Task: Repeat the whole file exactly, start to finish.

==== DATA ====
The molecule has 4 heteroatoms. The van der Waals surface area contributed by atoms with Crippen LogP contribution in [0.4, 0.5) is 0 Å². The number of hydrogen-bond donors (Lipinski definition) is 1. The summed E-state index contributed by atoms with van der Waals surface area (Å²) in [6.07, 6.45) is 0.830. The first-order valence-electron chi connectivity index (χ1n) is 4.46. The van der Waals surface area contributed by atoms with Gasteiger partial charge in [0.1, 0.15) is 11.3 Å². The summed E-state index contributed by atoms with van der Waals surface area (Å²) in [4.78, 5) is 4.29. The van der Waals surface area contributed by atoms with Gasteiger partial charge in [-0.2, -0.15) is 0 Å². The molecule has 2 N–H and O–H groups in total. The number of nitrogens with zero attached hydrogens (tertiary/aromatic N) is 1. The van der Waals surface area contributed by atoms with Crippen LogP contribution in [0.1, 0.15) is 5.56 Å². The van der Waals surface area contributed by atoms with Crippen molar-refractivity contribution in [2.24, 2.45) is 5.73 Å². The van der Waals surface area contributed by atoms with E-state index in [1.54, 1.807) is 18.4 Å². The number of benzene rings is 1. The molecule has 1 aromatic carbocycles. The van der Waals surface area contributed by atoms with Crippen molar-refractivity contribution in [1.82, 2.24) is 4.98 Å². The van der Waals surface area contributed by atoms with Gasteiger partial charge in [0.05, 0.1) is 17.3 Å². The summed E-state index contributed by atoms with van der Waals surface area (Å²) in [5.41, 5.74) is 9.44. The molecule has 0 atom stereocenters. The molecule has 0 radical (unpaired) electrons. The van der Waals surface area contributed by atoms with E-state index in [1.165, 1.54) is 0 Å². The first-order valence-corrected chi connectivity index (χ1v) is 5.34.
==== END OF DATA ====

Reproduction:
The molecule has 4 heteroatoms. The van der Waals surface area contributed by atoms with Crippen LogP contribution in [0.4, 0.5) is 0 Å². The number of hydrogen-bond donors (Lipinski definition) is 1. The summed E-state index contributed by atoms with van der Waals surface area (Å²) in [6.07, 6.45) is 0.830. The first-order valence-electron chi connectivity index (χ1n) is 4.46. The van der Waals surface area contributed by atoms with Gasteiger partial charge in [0.1, 0.15) is 11.3 Å². The summed E-state index contributed by atoms with van der Waals surface area (Å²) in [4.78, 5) is 4.29. The van der Waals surface area contributed by atoms with Gasteiger partial charge in [-0.2, -0.15) is 0 Å². The molecule has 2 N–H and O–H groups in total. The number of nitrogens with zero attached hydrogens (tertiary/aromatic N) is 1. The van der Waals surface area contributed by atoms with Crippen LogP contribution in [0.1, 0.15) is 5.56 Å². The van der Waals surface area contributed by atoms with Crippen molar-refractivity contribution in [2.24, 2.45) is 5.73 Å². The van der Waals surface area contributed by atoms with E-state index in [1.54, 1.807) is 18.4 Å². The number of benzene rings is 1. The molecule has 1 aromatic carbocycles. The van der Waals surface area contributed by atoms with Crippen molar-refractivity contribution in [1.82, 2.24) is 4.98 Å². The van der Waals surface area contributed by atoms with Gasteiger partial charge in [0.05, 0.1) is 17.3 Å². The summed E-state index contributed by atoms with van der Waals surface area (Å²) in [5.41, 5.74) is 9.44. The molecule has 0 atom stereocenters. The molecule has 0 radical (unpaired) electrons. The van der Waals surface area contributed by atoms with E-state index in [1.165, 1.54) is 0 Å². The first-order valence-corrected chi connectivity index (χ1v) is 5.34.